13 October 2014

Tax issues surrounding human capital movement

by Ashish Karundia

Globalisation has led Multinational Companies (MNCs) to increase cross border secondment of technical, managerial and other employees to their subsidiaries located in low cost jurisdictions such as India. The rationale behind seconding such employees is sometimes to help the subsidiaries avail the benefit of skill and expertise of the seconded employees in respective fields and sometimes to exercise control. Such secondments on one hand facilitate efficient business functioning and may, at times, trigger tax liability for overseas MNC's as well as for Indian subsidiary. The MNC's therefore, need to be aware of such areas [infra] and accordingly carefully structure such assignments. The present write-up highlights tax issues that generally crop up whenever any employee is seconded to India.


Permanent Establishment ('PE')

Transfer pricing law of the home country would generally warrant a cross charge of the salary to be received by the entity seconding its employees. Tax scrutiny triggers on payment of such cross charge by the Indian subsidiary. On various occasions, Indian courts have held a permanent establishment of a foreign enterprise to have resulted because of presence of its employees in India.  Presence of PE can result in applicability of tax @40% on the income attributable to the PE, the quantification of which is again a subjective exercise.

Service PE: In the context of Indian tax treaties containing Service PE clause, the secondment of employees for assisting the Indian group entity have been held to constitute Service PE especially where the employees have contractual right of claiming remuneration from home country entity and also maintain lien on their employment with that entity [see end note 1]. The exception is where the services rendered constitute ‘technical services’ (infra) which itself may be taxable in India as source country both under its domestic law and treaty.

Direct payment of employment compensation by Indian entity disentitles the employee from potential claim of ‘short stay exemption’ with respect to Indian Income tax and hence, balancing the employee personal taxation with the corporate tax exposure becomes a sensitive issue.

Fixed Place PE: Many Indian treaties do not contain Service PE clause and in such cases the PE exposure can only arise if the stay of employees is prolonged and other tests of a fixed place PE are satisfied.  With respect to tests of a Fixed Place PE (viz. Disposal Test, Functionality Test and Permanence Test) due care needs to be deployed while structuring the arrangement as in some cases the courts have held Disposal test to have been met where employees of foreign enterprise have unrestricted access to premises of subsidiary [see end note 2] while in other cases the court found as a matter of fact that employees of foreign entity did not have a right of disposal but merely permitted to be present at discretion of Indian entity [see end note 3].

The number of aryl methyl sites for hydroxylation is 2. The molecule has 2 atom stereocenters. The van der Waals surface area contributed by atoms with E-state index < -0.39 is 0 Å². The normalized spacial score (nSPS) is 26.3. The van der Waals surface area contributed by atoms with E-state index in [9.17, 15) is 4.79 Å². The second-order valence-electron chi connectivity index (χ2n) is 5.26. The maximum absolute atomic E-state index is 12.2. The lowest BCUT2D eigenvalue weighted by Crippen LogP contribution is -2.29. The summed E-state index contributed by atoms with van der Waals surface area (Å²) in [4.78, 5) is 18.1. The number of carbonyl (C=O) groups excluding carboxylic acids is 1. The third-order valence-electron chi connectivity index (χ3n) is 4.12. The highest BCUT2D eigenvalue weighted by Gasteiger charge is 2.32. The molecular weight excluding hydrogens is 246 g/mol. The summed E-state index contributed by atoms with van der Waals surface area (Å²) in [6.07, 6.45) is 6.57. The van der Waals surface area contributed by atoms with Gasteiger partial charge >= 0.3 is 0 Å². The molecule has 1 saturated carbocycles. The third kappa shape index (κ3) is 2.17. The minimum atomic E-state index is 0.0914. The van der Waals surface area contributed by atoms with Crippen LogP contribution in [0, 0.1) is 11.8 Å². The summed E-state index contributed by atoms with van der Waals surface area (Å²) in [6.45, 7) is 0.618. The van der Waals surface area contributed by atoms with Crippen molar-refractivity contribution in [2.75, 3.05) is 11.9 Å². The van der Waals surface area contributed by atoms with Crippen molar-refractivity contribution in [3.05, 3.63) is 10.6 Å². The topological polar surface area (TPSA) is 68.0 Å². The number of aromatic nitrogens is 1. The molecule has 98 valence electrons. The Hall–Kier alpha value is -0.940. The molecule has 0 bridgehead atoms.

Fees for technical services (FTS) Indian domestic law provides for source based taxation on consideration for services which are in the nature of managerial, technical or consultancy. Some of the Indian treaties also replicate this provision. It is pertinent to note that FTS is taxable in India on gross basis at the rate of 25% [see end note 4] or at the rate provided in relevant Double Tax Conventions ('DTC') [see end note 5], whichever is lower. Such services are excluded from the purview of Service PE.  Some treaties, however, provide for a narrow definition of FTS and in such cases the consideration may not attract tax either as PE profit or as FTS.

Transfer Pricing Implications The Indian Transfer Pricing Regulations are largely at par with the international practices and require every company transacting with related enterprise (‘Associated Enterprises’ or ‘AEs’) situated in a foreign jurisdiction to offer for tax so much of profits as would have been earned if it were dealing with unrelated parties. If the Indian entity bears the remuneration of seconded employees, then tax authorities need to be satisfied that nature of services performed by them is not in the nature of shareholder activities or duplicative activities. While these expressions have not been used in Indian domestic law the focal point is that payment by Indian entity should be commensurate with the benefit it has received on account of services rendered by seconded employees.



Multiple aspects need to be taken care of, ranging from personnel tax, via PE exposure for foreign enterprise to TP implications on Indian entity. MNC's, therefore have to be vigilant in structuring the transaction so that tax cost is optimised without exposing itself to controversies.

[The author is a Senior Associate, Lakshmikumaran & Sridharan, New Delhi]

End Notes:

  1. Centrica India Offshore Pvt. Ltd., WP (C ) No. 6807/2012 dated 25.04.2014, DIT (International Taxation) v. Morgan Stanley & Co. Inc. Appeal (civil) 2914 of 2007 dated 9th July, 2007.
  2. Motorola Inc. v. Dy. CIT [2005] 147 Taxman 181 (AAR), Western Union Financial Services Inc. v. Asstt. DIT [2007] 104 ITD 34 (ITAT Delhi).
  3. Rolls Royce Plc. v. Dy. DIT [2008] 19 SOT 42 (ITAT Delhi) affirmed by Delhi High Court [2011] 339 ITR 147, Seagate Singapore International Headquarters Pvt. Ltd. [2010] 322 ITR 650 (AAR).
  4. Section 115A of the Income Tax Act, 1961.
  5. 0% to 25%.


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